In any event, as the global economy becomes more digital throughout, ICTs are now an integral part of most if not all sectors of our economy. By now, most of us have heard about the imminent “robotics” threat looming on the horizon, that will apparently leave most of us without a job. Perhaps not…
But there is also a third aspect usually overseen here which brings to the forefront the issue of rising inequality vis-a-vis the emergence of new technology companies. In a relatively short period, this set of new enterprises have become multi-billion dollar firms successfully operating on a global scale. CEOs, VCs, top managers, etc. of such companies have already amassed fortunes more than comparable to that of the Rockefellers, Carnegies and Morgans from a century ago – the entrepreneurs of the so-called Gilded Age in the US. If we exclude the financial sector, one could argue that the tech sector is mainly responsible for the economic recovery from the 2008 depression. We have already heard of the winner-take-all-economy and the “superstar” model that aim at explaining these phenomena.
Let us look at some data. The graph on the left depicts Google global revenues (data obtained from Google) for the last 13 years. Revenues, 90% of which come from advertisement, have grown at an average annual rate of 62.3% in the last 10 years. By the end of 2014, Google had 53,600 full-time employees globally and reported a net income of 14.5 billion dollars (see chart below). In contrast, IBM, which we can now see as an “oldie” in this sector, had for that same year over 430,000 full-time employees globally and a net income of 15.8 billion, very close to Google’s (in case you are wondering, Facebook had less than 10 thousand full-time global employees by the end of 2014). Does this mean that Google is almost 100 times more productive than IBM? Not really…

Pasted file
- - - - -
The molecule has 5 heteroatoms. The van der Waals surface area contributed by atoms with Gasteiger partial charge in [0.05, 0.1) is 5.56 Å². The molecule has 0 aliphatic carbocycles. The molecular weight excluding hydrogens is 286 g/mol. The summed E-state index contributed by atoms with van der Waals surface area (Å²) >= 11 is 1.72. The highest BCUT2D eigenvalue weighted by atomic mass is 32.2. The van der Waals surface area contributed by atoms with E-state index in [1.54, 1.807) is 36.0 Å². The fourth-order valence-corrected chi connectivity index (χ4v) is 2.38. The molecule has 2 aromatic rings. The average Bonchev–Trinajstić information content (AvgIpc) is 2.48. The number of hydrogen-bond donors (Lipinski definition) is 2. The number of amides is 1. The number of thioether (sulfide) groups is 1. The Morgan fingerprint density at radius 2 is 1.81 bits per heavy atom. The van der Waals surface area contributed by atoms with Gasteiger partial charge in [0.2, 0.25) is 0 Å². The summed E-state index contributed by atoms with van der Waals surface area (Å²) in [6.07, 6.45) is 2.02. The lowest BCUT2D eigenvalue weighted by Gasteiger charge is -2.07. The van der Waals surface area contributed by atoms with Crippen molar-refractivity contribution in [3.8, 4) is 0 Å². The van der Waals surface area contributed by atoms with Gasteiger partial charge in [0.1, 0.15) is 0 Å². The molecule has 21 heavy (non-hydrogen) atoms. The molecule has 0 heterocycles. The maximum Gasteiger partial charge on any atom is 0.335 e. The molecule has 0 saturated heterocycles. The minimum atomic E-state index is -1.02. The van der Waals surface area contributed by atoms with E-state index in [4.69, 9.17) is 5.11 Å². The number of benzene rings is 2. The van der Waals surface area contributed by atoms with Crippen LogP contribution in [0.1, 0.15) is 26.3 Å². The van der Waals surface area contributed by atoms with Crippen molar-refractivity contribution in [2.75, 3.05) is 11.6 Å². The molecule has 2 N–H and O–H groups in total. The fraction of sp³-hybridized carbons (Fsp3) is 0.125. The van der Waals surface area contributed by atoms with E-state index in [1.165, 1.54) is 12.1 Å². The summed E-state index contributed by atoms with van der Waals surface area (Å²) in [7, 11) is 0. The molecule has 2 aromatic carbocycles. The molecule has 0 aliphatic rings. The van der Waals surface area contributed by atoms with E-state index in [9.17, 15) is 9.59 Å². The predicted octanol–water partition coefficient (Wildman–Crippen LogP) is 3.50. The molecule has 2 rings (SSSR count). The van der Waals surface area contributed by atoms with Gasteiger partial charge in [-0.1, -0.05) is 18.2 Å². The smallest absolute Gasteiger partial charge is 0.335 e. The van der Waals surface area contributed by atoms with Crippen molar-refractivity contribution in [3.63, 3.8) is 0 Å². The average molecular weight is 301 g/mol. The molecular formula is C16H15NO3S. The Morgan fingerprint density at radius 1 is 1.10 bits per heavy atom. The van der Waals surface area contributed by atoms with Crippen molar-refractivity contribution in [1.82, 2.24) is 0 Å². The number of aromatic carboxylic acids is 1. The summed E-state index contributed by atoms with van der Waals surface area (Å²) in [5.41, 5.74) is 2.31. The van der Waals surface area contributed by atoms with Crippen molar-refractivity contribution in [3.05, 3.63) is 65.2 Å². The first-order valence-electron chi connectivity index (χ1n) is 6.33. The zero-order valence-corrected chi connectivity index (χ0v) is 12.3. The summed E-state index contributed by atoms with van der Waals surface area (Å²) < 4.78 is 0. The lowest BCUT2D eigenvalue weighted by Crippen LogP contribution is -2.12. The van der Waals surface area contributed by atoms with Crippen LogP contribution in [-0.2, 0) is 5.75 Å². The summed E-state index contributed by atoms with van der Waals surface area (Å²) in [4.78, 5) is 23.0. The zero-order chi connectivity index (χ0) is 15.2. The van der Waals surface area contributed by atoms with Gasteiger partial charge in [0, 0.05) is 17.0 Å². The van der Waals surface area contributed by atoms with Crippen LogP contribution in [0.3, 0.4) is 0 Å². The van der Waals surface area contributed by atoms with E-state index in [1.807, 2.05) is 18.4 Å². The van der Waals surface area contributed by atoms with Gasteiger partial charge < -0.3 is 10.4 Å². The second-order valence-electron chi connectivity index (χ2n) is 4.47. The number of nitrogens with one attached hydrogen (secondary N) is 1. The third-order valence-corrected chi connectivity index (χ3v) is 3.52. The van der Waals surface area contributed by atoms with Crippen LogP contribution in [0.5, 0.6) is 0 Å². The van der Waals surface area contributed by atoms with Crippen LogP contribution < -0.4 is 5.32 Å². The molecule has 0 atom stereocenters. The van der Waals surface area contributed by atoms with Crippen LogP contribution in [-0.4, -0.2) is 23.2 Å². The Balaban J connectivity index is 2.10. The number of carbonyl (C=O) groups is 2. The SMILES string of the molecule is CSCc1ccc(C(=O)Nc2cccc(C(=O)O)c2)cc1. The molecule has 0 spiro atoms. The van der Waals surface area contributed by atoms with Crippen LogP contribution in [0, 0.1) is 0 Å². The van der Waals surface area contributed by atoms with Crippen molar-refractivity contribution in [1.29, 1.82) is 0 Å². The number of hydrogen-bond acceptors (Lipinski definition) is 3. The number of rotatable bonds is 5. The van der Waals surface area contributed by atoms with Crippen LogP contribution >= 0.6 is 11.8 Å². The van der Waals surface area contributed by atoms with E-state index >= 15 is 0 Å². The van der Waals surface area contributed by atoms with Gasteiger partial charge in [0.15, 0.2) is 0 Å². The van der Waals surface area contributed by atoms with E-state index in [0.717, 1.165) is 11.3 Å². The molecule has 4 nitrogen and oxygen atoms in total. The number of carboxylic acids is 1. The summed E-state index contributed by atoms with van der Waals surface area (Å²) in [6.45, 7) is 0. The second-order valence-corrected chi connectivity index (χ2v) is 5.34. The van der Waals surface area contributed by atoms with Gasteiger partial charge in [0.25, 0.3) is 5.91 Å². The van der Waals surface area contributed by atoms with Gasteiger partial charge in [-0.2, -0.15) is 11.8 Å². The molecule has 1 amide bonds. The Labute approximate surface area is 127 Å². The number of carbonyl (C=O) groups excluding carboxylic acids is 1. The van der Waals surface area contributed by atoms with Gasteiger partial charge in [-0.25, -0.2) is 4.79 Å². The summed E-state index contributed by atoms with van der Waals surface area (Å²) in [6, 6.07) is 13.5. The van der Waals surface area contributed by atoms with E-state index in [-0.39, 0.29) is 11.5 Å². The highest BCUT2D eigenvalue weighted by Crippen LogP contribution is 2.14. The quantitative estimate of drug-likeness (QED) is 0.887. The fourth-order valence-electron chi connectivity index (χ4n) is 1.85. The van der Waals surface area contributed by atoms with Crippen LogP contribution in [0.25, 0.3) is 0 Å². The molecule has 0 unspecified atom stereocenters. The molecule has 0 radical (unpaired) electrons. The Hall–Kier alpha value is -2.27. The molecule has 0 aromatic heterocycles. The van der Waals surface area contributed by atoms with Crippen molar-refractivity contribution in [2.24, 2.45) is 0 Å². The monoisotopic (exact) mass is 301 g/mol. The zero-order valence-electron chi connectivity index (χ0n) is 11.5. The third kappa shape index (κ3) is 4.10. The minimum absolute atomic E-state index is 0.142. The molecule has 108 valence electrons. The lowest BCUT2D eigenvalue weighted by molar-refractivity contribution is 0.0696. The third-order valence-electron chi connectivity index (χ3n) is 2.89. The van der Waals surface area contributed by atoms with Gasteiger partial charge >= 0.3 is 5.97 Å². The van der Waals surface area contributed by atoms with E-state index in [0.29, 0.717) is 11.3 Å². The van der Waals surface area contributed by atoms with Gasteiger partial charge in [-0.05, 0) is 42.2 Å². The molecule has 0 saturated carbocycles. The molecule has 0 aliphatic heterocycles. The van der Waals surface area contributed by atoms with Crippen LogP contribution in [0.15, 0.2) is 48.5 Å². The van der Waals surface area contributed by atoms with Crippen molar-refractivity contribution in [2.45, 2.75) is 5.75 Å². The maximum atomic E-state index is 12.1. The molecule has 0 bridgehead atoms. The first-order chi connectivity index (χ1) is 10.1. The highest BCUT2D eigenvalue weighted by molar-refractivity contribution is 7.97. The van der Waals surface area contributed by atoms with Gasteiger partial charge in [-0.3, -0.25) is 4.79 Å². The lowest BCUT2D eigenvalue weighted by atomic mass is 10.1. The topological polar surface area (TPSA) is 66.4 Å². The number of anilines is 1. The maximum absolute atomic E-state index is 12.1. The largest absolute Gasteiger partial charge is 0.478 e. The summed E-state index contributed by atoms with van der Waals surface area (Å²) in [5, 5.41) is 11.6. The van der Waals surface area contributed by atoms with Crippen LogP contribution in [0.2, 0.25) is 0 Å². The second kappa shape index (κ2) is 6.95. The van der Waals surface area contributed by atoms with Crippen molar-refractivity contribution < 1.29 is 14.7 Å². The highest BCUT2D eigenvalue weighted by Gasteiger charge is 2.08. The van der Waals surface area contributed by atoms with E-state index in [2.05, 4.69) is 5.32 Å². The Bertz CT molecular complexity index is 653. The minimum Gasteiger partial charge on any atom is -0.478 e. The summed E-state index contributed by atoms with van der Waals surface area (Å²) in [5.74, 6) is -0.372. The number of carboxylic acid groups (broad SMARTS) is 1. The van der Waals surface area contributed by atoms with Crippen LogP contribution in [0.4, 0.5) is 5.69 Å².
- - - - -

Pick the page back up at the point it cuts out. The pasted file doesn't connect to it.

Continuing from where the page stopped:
At any rate, we can start to capture some of the traits of the new tech sector. They include:
- Tech firms go global quite rapidly and thrive at that scale thus the need for “global policies.”
- Many tech firms benefit from end-users who contribute free content in exchange for (almost) free access to state of the art tech platforms (this could partially explain the apparent “productivity gap” between Google and IBM)
- Tech firms tend to employ a relatively low number of people
- Tech firms demand new and higher levels of skills from potential employees
- Tech firms can become financially successful in a short period
This provides some new ammunition to reply to our first question on ICTs and increase inequality in income and wealth. We can conclude that the answer is a resounding yes, at least for the short term. Bear in mind that the 2008 depression has helped exacerbate economic inequality so we cannot put all the blame on ICTs.